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Black Lives Matter murals decorate downtown Indianapolis

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Posted at 6:30 PM, Jun 07, 2020
and last updated 2020-06-07 23:29:47-04

INDIANAPOLIS — Aside from protesting, many people are speaking out and expressing themselves through art in support of the Black Lives Matter movement.

"Walking up and down this Avenue, starting with just boards. You saw more of the heartache, more of the pain that this country has been through. But as we fill it with art, you start to see the love, the energy, the life that we hope to bring back," Elijah Norwood, a local artist, said.

You can't get far walking along downtown Indy's popular Massachusetts Avenue without seeing some paintings, murals, or words in support of Black Lives Matter.

Fueled by a number of emotions, Norwood and Gentry Parker designed and painted a mural in front of the "Grand Union Tattoo" in honor of George Floyd. Both artists remember his death and exalting his name.

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"To be 100% honest, anger. I was hurt," Norwood said. "And then as an artist, you kind of ask yourself what message do you want to put out?"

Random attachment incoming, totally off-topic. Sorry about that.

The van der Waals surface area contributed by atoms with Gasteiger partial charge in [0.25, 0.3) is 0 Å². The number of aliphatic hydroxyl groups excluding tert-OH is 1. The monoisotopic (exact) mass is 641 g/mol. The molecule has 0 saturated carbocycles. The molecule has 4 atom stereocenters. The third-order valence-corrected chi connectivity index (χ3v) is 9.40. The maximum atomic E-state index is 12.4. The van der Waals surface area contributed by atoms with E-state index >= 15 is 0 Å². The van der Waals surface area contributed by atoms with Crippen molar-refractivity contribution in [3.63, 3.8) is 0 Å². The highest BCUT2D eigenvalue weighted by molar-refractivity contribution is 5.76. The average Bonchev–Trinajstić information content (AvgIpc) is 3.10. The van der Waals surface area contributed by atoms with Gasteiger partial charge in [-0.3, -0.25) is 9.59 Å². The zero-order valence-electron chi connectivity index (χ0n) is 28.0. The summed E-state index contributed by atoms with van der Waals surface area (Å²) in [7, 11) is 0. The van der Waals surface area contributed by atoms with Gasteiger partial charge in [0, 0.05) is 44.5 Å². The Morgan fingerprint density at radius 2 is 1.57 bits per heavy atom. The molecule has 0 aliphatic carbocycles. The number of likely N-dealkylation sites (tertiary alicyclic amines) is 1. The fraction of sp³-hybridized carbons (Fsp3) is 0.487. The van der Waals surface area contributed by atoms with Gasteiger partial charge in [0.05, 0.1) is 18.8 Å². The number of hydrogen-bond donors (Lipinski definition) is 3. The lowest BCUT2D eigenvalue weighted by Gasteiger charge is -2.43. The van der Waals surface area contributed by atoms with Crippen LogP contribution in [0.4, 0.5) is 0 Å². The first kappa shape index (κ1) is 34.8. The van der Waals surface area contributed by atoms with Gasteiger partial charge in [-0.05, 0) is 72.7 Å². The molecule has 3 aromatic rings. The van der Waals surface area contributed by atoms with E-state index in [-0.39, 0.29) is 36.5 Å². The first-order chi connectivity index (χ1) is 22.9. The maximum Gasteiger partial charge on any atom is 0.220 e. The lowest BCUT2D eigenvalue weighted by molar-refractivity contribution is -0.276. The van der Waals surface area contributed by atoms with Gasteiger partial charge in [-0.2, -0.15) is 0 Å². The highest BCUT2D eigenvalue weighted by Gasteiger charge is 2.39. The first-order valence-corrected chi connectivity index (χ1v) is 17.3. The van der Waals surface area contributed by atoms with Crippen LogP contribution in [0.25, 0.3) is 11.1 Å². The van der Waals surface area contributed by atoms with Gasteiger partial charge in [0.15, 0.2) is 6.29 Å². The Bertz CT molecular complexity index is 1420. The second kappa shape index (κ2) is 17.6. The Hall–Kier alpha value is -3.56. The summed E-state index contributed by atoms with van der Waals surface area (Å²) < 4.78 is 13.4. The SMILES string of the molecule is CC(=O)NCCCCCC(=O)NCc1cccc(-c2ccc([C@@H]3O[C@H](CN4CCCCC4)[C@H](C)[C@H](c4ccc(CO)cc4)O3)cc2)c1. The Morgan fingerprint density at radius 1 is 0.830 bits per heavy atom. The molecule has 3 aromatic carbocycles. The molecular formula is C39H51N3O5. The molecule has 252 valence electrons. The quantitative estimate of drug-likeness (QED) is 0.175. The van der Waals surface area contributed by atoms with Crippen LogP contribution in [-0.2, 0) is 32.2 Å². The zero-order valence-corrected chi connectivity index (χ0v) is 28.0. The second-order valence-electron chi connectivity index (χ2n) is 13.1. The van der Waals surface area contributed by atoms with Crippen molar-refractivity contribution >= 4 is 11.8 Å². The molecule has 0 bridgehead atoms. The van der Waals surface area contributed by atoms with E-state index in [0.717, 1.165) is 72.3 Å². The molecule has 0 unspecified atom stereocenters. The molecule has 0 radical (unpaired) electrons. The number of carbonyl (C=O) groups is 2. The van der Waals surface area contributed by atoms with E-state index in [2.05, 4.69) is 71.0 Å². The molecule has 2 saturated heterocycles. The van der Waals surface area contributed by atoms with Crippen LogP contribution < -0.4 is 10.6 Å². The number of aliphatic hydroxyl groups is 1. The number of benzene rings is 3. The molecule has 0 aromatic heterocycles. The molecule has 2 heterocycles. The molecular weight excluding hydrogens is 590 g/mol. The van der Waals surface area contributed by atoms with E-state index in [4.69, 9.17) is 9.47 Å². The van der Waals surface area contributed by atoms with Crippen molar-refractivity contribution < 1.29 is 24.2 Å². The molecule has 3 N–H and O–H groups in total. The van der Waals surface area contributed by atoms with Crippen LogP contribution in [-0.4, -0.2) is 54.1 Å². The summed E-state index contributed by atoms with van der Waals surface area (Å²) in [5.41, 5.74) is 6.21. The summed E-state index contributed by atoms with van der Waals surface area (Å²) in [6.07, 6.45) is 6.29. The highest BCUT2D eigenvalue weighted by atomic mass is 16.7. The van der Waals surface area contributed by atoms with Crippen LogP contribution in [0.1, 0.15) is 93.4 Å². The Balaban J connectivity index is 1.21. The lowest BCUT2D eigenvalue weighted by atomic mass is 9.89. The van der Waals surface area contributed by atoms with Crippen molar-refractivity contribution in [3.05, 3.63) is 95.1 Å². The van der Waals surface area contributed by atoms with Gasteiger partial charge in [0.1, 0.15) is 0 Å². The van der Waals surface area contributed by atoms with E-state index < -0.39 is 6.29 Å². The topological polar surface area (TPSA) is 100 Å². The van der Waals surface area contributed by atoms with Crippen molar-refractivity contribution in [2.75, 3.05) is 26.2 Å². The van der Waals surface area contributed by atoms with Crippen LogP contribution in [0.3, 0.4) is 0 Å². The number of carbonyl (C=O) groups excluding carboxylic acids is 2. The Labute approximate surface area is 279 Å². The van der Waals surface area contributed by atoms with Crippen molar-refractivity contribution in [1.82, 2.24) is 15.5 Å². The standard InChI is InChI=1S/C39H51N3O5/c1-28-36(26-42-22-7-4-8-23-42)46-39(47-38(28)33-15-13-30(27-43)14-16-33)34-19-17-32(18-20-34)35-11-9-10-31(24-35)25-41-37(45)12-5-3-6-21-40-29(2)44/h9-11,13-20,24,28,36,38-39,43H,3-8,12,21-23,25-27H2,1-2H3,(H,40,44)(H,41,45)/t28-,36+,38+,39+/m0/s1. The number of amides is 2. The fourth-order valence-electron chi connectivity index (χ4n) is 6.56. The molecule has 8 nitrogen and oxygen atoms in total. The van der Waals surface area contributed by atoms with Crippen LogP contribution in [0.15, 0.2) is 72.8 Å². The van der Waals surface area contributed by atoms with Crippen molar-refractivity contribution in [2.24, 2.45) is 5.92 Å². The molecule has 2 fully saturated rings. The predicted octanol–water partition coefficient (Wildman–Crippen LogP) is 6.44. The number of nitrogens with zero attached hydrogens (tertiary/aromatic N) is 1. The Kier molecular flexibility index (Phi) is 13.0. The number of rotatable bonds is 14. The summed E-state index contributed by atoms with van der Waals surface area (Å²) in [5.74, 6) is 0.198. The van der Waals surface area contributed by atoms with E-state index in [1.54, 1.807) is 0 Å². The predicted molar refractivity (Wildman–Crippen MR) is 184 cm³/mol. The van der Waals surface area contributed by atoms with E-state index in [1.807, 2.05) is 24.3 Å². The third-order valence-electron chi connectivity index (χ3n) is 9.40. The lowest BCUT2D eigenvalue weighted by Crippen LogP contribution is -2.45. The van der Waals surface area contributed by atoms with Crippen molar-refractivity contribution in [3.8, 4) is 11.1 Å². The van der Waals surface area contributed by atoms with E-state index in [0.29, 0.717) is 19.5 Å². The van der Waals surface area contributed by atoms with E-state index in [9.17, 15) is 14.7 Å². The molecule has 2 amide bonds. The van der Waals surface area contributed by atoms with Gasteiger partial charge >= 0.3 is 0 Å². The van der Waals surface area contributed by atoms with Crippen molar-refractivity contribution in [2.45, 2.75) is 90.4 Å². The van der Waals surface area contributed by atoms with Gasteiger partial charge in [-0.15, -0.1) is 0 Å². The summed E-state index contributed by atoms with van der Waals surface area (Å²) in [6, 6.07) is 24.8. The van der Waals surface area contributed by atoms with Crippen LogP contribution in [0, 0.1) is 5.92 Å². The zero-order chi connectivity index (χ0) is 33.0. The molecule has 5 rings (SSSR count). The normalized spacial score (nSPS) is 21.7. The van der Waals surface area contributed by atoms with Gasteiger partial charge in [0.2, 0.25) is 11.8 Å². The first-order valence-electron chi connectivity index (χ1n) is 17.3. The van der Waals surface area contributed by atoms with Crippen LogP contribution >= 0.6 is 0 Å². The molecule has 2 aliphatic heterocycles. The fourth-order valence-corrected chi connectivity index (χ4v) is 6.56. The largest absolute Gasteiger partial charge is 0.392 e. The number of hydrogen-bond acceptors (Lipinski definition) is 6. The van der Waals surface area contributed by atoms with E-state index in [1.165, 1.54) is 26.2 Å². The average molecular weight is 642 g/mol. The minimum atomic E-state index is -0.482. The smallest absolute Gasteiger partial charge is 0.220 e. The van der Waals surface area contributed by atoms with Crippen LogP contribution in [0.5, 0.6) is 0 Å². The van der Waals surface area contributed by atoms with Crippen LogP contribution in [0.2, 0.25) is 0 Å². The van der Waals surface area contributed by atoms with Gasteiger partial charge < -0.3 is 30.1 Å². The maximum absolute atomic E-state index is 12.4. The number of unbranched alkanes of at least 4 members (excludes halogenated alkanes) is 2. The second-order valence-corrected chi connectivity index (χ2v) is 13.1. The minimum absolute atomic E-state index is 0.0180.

"A new beginning. A new era. A new age. I think we've been focused on the old way of living for far too long," Parker said. "A lot of those ideals and those beliefs can no longer apply to today's world."

They're painting the change they hope to see in the world, with a bright yellow sunflower above a silhouette, where people can stand in their shoes for even a moment, take a picture and take the pledge to end racism and police brutality.

"I want for our skin to not be weaponized. Just because of the pigment and the melanin in our skin, I want to not be feared just because of who I am," Parker said.

"Sadly, my grandparents had to protest, my mother had to protest, and here I am today," Norwood said. "I hope to paint a world or create a world in which my children won't have to do the same."

Greg Kueterman, who lives downtown, said, "It's beautiful. It's a sign of peace. It's something that this community badly needs. It's something this world needs."

"We walked through downtown and saw all of it. And I think that was important because it made it real. And you saw places destroyed that you'd been in before," the artists said. "But now what you're seeing is those very same business owners are saying that's OK, what we are going to do is work for peace. We're not going to work for anything else besides that."

"As an individual, you are already powerful beyond measure. But united, there's nothing we can't accomplish."